Methods
This study was approved by the Institutional Review Board of Northeastern University and adhered to the tenets of the Declaration of Helsinki. 
Design
We propose an oculomotor intervention technique designed to help patients with misaligned horizontal visual axis strabismus. We used normal-vision controls in this exploratory study to investigate the retention of learning and transfer of learning effects within this oculomotor alignment training paradigm. The dichoptic training paradigm is described in detail in the Procedure section below and in Caoli et al. (in press), and it is illustrated in Figure 1. In summary, the paradigm involves the dichoptic presentation of a static fixation target exclusively to the dominant eye and independent dynamic, gaze-contingent rings presented separately to the dominant and nondominant eyes. A gaze-contingent stimulus is one whose position on the screen is updated in real time such that the position of the retinal image relative to the fovea is constant and independent of eye movement. The observers’ task is to move their eyes to control the positions of the gaze-contingent rings to center them on the fixation cross and hold this vergence posture for a minimum of 1 s. Example gaze position traces are provided in Caoli et al. (in press). Feedback is provided in real time by the size of the rings, which decrease in size during correct alignment or increase in size during incorrect alignment. Offsetting the center of the ring in the nondominant eye so it is no longer centered on the fovea requires the observer to make convergent or divergent eye deviations to perform the task, and the size of the offset specifies the magnitude of deviation. Shifting the center of the gaze-contingent ring temporally on the screen relative to that eye's gaze position (nasally on the retina relative to the fovea) requires convergent deviation to align the rings on the screen, as the participant must move his or her nondominant eye nasally to correct for the offset. Shifting the center of the gaze-contingent ring nasally requires divergent deviation, as the participant must move his or her nondominant eye temporally to correct for the offset. Note that throughout the task as well as upon successful completion of the task, a subject with normal retinal correspondence perceives two rings whose centers are offset by a constant amount.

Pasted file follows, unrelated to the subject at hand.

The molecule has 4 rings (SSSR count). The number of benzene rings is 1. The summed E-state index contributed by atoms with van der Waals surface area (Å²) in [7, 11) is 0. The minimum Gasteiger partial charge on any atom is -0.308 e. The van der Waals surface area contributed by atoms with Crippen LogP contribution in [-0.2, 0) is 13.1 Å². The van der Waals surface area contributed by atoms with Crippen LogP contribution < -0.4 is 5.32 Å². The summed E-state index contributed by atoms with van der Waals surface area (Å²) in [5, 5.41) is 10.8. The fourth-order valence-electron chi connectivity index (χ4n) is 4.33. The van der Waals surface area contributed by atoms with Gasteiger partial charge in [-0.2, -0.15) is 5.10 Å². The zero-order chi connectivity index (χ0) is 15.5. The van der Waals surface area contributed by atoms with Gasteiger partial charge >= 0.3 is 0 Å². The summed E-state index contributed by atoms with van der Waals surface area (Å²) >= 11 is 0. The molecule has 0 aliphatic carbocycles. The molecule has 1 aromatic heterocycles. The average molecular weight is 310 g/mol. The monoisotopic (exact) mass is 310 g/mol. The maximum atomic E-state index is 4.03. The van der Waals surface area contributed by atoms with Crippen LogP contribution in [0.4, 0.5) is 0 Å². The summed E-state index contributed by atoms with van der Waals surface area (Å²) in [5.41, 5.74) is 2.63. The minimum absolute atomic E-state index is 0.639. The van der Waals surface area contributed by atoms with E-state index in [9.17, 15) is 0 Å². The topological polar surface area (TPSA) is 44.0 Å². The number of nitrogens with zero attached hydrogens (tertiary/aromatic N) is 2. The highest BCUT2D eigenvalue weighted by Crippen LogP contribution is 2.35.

Each condition was made up of two parts: vergence type (convergence or divergence) and vergence magnitude (2° or 4°). In convergence conditions, the center of the gaze-contingent ring was shifted temporally in the nondominant eye. This required the observer to deviate his or her nondominant eye nasally (convergent/esotropic) to align the ring on the target. In divergent conditions, the center of the gaze-contingent ring was shifted nasally in the nondominant eye. This required the observer to deviate his or her nondominant eye temporally (divergent/exotropic) to align the ring on the target. There were two levels of offset in each condition: ± 2°, labeled “easy,” and ± 4°, labeled “hard.” Subjects completed six training blocks, in two sessions of a baseline followed by three blocks, for different combinations of convergent/divergent and easy/hard conditions, as described below. 
We were interested in a few key interactions. First, we wanted to see if there was a retention of learning in oculomotor training. In order to study this, we needed to run subjects twice, with each session being scheduled one week apart. Five subjects could not come exactly one week later due to scheduling conflicts. Two subjects came in 5 days after their first session, two subjects came in 8 days after their first session, and one subject came in 12 days after their first session. Subjects completed the same order of conditions in their second session as they did in their first session. 
Second, we were interested to see if there was a transfer of learning effect both within conditions and between conditions. 
Transfer of learning between vergence conditions is defined as the performance on one vergence condition given that a subject has been previously trained on a different vergence type. For example, would the convergent easy condition be improved after previous training on a divergent condition, compared to convergent easy as the first condition (Figure 2B)? This comparison was made in a between-subjects analysis by looking at the divergent easy and convergent easy conditions that were completed third and comparing them to performance on divergent easy and convergent easy conditions that were completed first. In both cases, a subject had never experienced the specific vergence condition before.